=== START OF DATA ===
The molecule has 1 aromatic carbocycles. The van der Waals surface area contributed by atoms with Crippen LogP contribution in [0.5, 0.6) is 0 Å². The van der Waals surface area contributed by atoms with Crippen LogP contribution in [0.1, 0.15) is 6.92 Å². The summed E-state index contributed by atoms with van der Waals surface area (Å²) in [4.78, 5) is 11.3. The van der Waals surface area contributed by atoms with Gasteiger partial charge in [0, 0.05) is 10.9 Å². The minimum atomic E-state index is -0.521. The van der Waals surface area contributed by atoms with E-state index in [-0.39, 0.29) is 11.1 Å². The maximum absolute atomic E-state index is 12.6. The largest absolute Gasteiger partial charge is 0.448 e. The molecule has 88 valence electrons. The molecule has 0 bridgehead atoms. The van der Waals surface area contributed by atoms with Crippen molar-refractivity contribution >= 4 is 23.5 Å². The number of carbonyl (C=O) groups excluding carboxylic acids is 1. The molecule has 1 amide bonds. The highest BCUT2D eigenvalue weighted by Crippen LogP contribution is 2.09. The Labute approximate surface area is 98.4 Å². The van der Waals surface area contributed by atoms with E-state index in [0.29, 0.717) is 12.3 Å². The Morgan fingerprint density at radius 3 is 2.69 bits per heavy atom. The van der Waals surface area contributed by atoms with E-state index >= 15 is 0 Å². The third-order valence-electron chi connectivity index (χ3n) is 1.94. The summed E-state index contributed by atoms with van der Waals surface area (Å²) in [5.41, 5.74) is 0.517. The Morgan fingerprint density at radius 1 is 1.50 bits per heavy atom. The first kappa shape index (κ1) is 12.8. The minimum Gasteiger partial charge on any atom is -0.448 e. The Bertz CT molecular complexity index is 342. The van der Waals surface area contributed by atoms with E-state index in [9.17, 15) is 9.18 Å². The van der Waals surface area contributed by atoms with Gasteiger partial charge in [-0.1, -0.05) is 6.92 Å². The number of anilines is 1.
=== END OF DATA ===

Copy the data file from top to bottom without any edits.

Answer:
The molecule has 1 aromatic carbocycles. The van der Waals surface area contributed by atoms with Crippen LogP contribution in [0.5, 0.6) is 0 Å². The van der Waals surface area contributed by atoms with Crippen LogP contribution in [0.1, 0.15) is 6.92 Å². The summed E-state index contributed by atoms with van der Waals surface area (Å²) in [4.78, 5) is 11.3. The van der Waals surface area contributed by atoms with Gasteiger partial charge in [0, 0.05) is 10.9 Å². The minimum atomic E-state index is -0.521. The van der Waals surface area contributed by atoms with E-state index in [-0.39, 0.29) is 11.1 Å². The maximum absolute atomic E-state index is 12.6. The largest absolute Gasteiger partial charge is 0.448 e. The molecule has 88 valence electrons. The molecule has 0 bridgehead atoms. The van der Waals surface area contributed by atoms with Crippen molar-refractivity contribution >= 4 is 23.5 Å². The number of carbonyl (C=O) groups excluding carboxylic acids is 1. The molecule has 1 amide bonds. The highest BCUT2D eigenvalue weighted by Crippen LogP contribution is 2.09. The Labute approximate surface area is 98.4 Å². The van der Waals surface area contributed by atoms with E-state index in [0.29, 0.717) is 12.3 Å². The Morgan fingerprint density at radius 3 is 2.69 bits per heavy atom. The van der Waals surface area contributed by atoms with E-state index >= 15 is 0 Å². The third-order valence-electron chi connectivity index (χ3n) is 1.94. The summed E-state index contributed by atoms with van der Waals surface area (Å²) in [5.41, 5.74) is 0.517. The Morgan fingerprint density at radius 1 is 1.50 bits per heavy atom. The first kappa shape index (κ1) is 12.8. The minimum Gasteiger partial charge on any atom is -0.448 e. The Bertz CT molecular complexity index is 342. The van der Waals surface area contributed by atoms with E-state index in [9.17, 15) is 9.18 Å². The van der Waals surface area contributed by atoms with Gasteiger partial charge in [-0.1, -0.05) is 6.92 Å². The number of anilines is 1.